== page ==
In The Republic, Socrates asked whether we should be good and just, and why.
A listener suggested that if we are trusted we’ll do better in our business and personal relationships.
But what if no one knows you are a good person?
“The gods will know, and reward us,” observed another.
But what if the gods don’t know that you’re good? Socrates pressed.
Later, I read Emerson on the same topic. His Minister had lectured that while the wicked are often successful, and while the righteous can be miserable, at least compensation would be made in the next life.
Emerson felt that the fallacy lay in conceding that the base estimate of the market constitutes success, and assuming that justice is not done now.
What really makes us happy? Doing ill to others? Stepping on others so we can get ahead?
What Emerson and Socrates were getting at was made more real to me when I heard a man talk about why he had left the KKK.
He and his wife had become so filled with hatred in that organization that misery had overtaken their lives. They left because acting hatefully, hurting others, had ended up mostly hurting themselves.
As it turns out, when we work to harm others we harm ourselves.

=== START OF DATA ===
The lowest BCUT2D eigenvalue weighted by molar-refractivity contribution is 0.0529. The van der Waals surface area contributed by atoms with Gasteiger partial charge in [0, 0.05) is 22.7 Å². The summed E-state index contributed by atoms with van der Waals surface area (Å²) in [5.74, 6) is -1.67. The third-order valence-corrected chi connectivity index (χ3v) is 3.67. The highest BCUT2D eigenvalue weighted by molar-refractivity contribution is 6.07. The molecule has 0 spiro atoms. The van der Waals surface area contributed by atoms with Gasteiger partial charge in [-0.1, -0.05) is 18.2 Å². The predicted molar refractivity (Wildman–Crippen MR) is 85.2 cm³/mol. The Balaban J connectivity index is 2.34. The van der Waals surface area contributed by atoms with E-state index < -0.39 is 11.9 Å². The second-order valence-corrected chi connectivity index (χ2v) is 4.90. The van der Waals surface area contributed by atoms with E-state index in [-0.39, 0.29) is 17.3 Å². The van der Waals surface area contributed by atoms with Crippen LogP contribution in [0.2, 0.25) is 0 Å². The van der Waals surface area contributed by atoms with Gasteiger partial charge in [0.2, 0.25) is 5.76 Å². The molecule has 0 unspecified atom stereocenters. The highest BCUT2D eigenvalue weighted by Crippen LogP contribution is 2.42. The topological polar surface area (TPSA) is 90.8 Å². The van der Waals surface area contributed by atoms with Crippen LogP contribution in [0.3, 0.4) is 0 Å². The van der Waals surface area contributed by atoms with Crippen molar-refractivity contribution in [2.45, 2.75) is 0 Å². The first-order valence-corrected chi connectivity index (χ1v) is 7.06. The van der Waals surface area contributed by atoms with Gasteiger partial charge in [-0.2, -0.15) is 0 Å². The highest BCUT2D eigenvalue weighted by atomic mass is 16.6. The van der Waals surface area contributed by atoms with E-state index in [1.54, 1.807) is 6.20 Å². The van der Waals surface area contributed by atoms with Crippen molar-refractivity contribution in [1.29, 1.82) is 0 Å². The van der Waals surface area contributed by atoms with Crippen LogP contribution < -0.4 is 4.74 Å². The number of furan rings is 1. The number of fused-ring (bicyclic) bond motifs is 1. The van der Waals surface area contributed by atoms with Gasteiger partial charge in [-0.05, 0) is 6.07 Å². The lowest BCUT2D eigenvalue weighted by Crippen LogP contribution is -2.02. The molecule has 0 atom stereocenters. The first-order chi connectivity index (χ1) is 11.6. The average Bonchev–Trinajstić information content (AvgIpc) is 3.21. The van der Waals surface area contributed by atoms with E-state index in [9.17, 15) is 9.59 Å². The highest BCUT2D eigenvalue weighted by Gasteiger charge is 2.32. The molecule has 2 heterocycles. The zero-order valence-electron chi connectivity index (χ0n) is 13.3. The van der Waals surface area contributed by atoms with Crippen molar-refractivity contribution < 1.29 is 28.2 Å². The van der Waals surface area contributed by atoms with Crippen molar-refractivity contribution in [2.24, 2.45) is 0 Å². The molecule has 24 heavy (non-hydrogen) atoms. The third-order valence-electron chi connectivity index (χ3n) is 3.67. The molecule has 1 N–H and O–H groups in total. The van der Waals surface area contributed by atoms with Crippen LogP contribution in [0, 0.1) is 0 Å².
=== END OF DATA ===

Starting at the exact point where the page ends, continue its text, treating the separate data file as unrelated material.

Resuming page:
Fifteen-year-old Sahar Gul’s in-laws locked her away in a basement for six months. They beat her, tortured her with hot irons, broke her fingers, and ripped her fingernails off. Her uncle called authorities and by the time she arrived at a hospital her eyes were swollen nearly shut and scabs crusted her fingertips.
Afghanistan allows multiple wives, including child brides. This young bride had been taken in hopes of pimping her out in prostitution. The abuse was meant to persuade.
What struck me most in the AP report were the following lines:
The outcry over a case like Gul’s probably would not have happened just a few years ago because of deep cultural taboos against airing private family conflicts and acknowledging sexual abuse.
I am heartened that things are changing, with public outrage and an editorial in the Afghanistan Times reading, “Let’s break the dead silence on women’s plight.”